UK LAW ON CULTIVATION OF CANNABIS (interesting read ) in the
The Grow Room forums; hi all , i was just doing a bit of reading regarding the law in the uk and i thought ...
UK LAW ON CULTIVATION OF CANNABIS (interesting read )
hi all , i was just doing a bit of reading regarding the law in the uk and i thought this was deffinately a good read with some sound advice in it for all new growers . not sure if its been posted before but here you go .....(ps if you suffer from the paranoia then dont read this lol )
This document is intended to inform potential cannabis growers of the risks they face. It is mostly based on information obtained in the years 1998-2000 from United Kingdom legal records held in London. Therefore it is of most use to UK residents. It is not intended to assist or encourage anyone to break the law in any way whatsoever and may well have the opposite effect.
*It is ridiculous but...
Most people in the UK now agree that the possession of cannabis should be de-penalised and that there is nothing massively wrong about growing a few plants for personal. But the UK legal system takes an entirely different view. There have been recent cases of 60 year of arthritis sufferers being given prison sentences for the cultivation of a few plants. Most are reduced on appeal bit this should give you some idea on what the reality of the situation is. Do not ever fall into the trap that just because you KNOW what you are doing is right that it will make any difference to a court, in fact as you will see, the situation is the exact reverse.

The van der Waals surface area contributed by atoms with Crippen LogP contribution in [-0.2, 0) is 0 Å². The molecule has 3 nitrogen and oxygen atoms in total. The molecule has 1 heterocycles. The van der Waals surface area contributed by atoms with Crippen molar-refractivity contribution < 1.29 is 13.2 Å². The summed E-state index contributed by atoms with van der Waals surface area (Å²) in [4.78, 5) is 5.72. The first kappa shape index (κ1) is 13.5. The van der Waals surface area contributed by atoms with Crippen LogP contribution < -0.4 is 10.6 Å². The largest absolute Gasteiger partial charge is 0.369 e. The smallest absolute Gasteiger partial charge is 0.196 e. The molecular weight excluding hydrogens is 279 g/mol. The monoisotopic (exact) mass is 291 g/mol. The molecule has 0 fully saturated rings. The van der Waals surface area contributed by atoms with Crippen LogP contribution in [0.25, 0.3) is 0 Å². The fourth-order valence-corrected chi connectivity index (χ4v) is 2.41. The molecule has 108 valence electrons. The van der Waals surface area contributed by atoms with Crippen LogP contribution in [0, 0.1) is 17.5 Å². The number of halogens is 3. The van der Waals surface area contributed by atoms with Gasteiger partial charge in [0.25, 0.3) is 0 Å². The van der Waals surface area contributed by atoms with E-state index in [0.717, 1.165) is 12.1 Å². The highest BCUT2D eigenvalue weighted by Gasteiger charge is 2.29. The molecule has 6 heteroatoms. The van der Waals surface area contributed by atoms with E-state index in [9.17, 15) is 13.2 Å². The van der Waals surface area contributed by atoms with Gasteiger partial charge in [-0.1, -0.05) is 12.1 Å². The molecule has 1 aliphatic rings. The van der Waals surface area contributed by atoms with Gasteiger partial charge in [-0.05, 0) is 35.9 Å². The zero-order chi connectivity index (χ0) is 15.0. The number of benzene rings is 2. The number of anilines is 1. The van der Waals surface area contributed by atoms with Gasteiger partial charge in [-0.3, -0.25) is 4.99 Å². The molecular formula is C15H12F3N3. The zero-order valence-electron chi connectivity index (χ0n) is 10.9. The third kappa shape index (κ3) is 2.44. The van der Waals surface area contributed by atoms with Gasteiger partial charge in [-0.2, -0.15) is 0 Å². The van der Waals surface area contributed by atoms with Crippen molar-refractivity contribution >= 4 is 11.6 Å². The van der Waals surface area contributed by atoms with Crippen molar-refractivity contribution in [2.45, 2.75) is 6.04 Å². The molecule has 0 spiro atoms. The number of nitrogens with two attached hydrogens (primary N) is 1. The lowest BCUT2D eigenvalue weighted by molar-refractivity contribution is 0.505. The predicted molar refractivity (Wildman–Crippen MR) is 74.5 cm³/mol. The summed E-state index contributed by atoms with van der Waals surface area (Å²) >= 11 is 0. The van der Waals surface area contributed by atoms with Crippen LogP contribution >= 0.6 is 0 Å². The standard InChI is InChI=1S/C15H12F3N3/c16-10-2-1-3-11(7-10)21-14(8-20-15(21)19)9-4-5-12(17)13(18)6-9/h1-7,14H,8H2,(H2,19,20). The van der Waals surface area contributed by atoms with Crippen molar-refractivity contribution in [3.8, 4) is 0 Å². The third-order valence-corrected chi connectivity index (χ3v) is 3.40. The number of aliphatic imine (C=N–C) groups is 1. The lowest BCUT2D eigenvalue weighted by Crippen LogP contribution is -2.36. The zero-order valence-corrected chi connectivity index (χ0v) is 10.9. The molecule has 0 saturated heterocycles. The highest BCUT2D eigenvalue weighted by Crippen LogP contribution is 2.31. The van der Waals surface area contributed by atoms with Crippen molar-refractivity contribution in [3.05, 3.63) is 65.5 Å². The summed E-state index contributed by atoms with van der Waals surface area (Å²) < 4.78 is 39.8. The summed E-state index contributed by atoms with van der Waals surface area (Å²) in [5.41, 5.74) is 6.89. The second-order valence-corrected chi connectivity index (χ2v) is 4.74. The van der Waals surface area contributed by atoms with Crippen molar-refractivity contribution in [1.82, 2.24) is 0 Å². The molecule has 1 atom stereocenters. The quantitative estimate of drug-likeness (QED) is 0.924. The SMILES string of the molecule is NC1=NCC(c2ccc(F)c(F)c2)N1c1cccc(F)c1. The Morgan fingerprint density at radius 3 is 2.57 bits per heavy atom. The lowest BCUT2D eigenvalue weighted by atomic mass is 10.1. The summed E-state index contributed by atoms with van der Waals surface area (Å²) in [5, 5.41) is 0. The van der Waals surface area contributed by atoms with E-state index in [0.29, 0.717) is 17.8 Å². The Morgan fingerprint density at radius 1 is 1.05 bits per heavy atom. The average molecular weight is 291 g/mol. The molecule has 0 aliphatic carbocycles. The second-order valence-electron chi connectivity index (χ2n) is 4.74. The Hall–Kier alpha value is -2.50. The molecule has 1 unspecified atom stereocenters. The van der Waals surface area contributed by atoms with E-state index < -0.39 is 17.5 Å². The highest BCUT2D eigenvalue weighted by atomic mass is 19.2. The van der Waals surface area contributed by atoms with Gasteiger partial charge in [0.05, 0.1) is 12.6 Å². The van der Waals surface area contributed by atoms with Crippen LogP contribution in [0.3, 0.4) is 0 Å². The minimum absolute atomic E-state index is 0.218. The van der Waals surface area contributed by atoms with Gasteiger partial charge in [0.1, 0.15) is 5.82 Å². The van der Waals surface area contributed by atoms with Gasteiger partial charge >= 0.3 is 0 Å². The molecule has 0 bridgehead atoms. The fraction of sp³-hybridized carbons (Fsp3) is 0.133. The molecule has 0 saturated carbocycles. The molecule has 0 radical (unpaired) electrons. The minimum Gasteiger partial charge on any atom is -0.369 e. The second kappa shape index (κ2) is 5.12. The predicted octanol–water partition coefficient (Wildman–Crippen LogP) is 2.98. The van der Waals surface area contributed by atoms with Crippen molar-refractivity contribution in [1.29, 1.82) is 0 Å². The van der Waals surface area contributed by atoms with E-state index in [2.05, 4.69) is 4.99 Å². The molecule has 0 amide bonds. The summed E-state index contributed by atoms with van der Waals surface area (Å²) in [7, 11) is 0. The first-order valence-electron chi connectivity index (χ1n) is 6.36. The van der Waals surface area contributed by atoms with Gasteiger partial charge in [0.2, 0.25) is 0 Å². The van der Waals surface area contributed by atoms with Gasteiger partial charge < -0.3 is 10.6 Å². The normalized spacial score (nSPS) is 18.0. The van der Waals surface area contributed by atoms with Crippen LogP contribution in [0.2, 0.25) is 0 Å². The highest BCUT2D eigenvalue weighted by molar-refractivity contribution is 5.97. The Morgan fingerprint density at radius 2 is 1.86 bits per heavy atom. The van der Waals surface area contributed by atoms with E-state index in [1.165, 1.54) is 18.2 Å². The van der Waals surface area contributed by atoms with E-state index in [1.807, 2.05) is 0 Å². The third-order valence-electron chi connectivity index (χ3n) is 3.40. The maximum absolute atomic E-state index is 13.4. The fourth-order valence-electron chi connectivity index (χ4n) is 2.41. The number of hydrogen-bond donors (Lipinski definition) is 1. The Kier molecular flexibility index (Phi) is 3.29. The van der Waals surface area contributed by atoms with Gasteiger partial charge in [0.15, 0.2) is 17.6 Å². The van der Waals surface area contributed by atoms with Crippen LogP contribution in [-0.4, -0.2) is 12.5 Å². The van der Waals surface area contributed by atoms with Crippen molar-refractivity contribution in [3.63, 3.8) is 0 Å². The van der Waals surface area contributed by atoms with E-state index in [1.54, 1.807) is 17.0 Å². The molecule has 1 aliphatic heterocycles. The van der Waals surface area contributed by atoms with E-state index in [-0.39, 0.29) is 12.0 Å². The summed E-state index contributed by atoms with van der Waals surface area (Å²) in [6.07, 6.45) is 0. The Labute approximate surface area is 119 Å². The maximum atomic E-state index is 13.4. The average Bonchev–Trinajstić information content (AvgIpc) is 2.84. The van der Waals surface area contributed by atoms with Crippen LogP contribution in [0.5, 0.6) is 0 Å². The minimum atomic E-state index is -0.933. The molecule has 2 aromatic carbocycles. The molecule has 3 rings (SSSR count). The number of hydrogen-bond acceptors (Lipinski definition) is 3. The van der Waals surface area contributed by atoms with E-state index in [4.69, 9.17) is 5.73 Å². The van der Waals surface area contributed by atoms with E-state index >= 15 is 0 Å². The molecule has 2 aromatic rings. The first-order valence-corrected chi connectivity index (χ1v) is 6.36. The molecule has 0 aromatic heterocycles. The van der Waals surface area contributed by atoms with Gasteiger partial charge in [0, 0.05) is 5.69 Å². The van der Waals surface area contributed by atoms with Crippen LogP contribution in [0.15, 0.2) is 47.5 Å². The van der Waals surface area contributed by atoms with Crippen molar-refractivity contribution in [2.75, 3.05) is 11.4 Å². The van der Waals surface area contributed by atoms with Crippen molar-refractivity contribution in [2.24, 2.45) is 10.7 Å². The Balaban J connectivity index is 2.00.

*The laws as they stand
Cannabis is a class B drug. This means that it is illegal to posses, sell, produce or import the drug in any form. The courts are allowed to prescribe a custodial (prison) sentence for any of these crimes. There are recommended bands with regards to the harshness of sentencing but these are of little use to the home grower as you easily use them to tell whether your growing operation is likely to attract a small fine or 14 years inside.
*How the courts work
When a defendant appears in court, he will be faces the prosecution team. It is their job to make his crime appear to be as serious as possible and to present as much evidence against him as is humanly possible. They will not be shy of making out the case to be worse than is really is on the basis that he will be doing the opposite
*How the judges decide on sentencing
The judges take each case individually to a certain extent but there are laws, guidelines, precedents that help him or her decide. The main factors are as follows:
The physical size of the operation
The number of plants
The predicted yield of the plants
Whether the process is capable of continuous production (like Sea of
The sophistication of the set-up
What procedures were in place to avoid detection
Collusion or conspiracy
Involvement of minors
Evidence of production for financial gain (i.e. selling it)
Evidence of previous grows or future potential grows
How good the defendant is at it (!)
Previous convictions for similar offences
Previous convictions for any type of offence
The defendant's social, marital and work status